On the first of the “10 Days of Dawn,” which commemorate the 1979 revolution and Ruhollah Khomeini’s return from exile, President Hassan Rouhani gave a speech on economic development, Iran’s resistance to outside powers and U.S. intervention in the region. The following are excerpts from his address to people in Sirjan city in Kerman province, which his located 500 miles southeast of Tehran.
On January 30, President Donald Trump expressed support for Iranian protestors and urged Congress to fix perceived flaws in the nuclear deal during his first State of the Union address.
“When the people of Iran rose up against the crimes of their corrupt dictatorship, I did not stay silent. America stands with the people of Iran in their courageous struggle for freedom.”
On January 29, opposition leader Mehdi Karroubi issued rare criticism of Supreme Leader Ayatollah Ali Khamenei in an open letter. “You have been Iran’s top leader for three decades, but still speak like an opposition,” wrote Karroubi in the letter published by Saham News, the official website of his reformist political party.
On January 22, President Hassan Rouhani gave his first interview since protests over economic grievances and corruption broke out in late December and early January. Rouhani reiterated his support for citizens expressing their opinions, although the interviewer never brought up the demonstrations. “Protest within the framework of the law is accepted but undue tensions and unrest causes concerns for people,” Rouhani said. Reza Rashidpour, a popular TV anchor and Rouhani supporter, conducted the hour-long interview on live state TV.
On January 25, House Speaker Paul Ryan (R-WI) said the United States will take leverage economic relationships to make it more difficult for Iran to fund destabilizing activities in the Middle East. In remarks to the Emirates Diplomatic Academy in the United Arab Emirates, Ryan also expressed support for Iranians who demonstrated against economic hardships and government corruption. He traveled with a bipartisan Congressional delegation to the region. The following are excerpts of his remarks as prepared for delivery.
On January 22, Vice President Mike Pence pledged that the United States would never allow Iran to acquire a nuclear weapon and that it will “no longer tolerate Iran’s support of terrorism, or its brutal attempts to suppress its own people.” In an address to the Israeli parliament, the Knesset, Pence called the nuclear deal a “disaster” and said Washington will no longer certify the agreement. All Israeli ministers reportedly stood up and applauded that remark.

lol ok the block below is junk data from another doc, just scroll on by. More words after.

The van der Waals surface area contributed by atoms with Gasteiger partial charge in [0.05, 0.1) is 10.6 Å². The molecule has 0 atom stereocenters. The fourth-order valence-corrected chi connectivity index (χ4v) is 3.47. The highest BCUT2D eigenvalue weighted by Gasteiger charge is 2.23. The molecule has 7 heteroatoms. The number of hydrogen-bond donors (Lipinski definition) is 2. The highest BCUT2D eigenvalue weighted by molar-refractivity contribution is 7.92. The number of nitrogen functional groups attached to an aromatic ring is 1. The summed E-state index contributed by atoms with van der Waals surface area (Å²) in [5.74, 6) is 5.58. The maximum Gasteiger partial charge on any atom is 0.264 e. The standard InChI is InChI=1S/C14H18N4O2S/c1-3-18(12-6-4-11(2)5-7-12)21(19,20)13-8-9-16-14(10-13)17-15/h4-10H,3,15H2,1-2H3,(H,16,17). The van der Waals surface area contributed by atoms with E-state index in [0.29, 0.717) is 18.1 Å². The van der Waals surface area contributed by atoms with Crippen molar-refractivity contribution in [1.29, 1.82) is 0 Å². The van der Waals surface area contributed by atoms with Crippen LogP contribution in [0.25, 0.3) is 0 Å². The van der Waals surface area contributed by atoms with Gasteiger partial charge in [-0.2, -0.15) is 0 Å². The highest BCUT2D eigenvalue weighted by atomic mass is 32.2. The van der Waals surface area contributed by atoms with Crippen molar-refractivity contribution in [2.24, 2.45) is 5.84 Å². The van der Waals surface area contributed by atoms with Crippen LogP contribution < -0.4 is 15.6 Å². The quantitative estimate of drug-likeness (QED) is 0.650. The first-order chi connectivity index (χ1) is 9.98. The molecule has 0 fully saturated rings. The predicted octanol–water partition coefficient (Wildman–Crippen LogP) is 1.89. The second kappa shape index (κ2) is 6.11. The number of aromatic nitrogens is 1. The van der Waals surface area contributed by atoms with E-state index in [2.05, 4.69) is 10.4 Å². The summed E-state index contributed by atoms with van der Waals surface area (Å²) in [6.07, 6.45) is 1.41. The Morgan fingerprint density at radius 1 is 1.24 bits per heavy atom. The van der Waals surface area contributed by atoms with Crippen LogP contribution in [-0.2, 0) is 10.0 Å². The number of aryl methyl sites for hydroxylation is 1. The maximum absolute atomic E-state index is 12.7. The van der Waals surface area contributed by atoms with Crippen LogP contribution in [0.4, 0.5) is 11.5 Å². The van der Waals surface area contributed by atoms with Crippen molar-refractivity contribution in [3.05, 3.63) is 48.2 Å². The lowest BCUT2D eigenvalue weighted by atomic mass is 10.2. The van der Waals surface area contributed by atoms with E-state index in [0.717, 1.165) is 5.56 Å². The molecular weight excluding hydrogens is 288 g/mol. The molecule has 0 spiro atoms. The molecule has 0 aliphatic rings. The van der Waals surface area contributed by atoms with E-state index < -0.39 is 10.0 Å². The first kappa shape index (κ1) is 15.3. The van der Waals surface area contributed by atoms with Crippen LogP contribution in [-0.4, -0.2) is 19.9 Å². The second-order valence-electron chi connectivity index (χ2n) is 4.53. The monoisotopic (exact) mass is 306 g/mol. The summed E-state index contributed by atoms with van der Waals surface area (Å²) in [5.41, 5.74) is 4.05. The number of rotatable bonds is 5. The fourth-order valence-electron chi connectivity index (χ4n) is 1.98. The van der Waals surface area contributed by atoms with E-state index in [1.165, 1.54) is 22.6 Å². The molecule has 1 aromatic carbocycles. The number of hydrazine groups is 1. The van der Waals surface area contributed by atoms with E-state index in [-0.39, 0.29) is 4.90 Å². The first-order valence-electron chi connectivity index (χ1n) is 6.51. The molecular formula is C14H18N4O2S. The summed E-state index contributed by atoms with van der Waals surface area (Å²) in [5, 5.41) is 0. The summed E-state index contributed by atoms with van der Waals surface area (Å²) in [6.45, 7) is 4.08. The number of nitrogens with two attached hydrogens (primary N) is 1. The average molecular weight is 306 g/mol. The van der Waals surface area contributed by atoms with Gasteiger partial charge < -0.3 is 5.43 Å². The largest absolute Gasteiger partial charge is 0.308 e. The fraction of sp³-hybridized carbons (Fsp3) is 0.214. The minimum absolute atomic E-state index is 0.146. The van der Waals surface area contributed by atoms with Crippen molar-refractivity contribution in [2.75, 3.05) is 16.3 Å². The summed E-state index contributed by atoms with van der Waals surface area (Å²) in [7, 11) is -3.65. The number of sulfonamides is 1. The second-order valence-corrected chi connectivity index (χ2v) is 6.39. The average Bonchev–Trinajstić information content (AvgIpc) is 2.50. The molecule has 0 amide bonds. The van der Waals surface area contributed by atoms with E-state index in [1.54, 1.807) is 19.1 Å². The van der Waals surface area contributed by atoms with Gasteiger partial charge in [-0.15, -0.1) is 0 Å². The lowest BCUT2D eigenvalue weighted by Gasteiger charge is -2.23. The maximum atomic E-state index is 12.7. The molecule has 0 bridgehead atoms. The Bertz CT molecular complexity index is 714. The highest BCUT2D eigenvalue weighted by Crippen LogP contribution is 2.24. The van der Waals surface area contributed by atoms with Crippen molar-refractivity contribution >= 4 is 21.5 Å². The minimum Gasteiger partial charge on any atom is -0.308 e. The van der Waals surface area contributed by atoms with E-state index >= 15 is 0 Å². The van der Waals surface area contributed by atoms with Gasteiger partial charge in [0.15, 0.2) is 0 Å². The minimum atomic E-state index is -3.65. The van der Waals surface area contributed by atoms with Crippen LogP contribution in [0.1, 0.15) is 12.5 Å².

On January 19, Secretary of Defense James Mattis released the U.S. National Defense Strategy, the first in a decade. It builds on President Trump's National Security Strategy, which was released in December 2017.
Kevan Harris, Assistant Professor in the Department of Sociology at the University of California-Los Angeles, and Daniel Tavana, a PhD Candidate in the Department of Politics at Princeton University, have collaborated on a groundbreaking initiative focused on the political behavior and socio-economic relations of Iranians. The Iran Social Survey (ISS) is a multi-year, telephone survey research project. The first wave of data was collected in late 2016 and included a national sample of about 5,000 people.
“The 2015 Iran nuclear accord is as successful as it remains fragile,” according to a new report by the International Crisis Group. President Trump has pledged to withdraw the United States from the deal if Congress and European partners do not alter its terms. “Meanwhile, friction between Iran, the U.S. and their regional rivals is growing and could undermine the deal’s implementation,” the report warned.
On January 12, President Trump waived sanctions on Iran for a third time, as required every 120 days by law under the nuclear deal. But he only did so "in order to secure our European allies’ agreement to fix the terrible flaws of the Iran nuclear deal,” he said.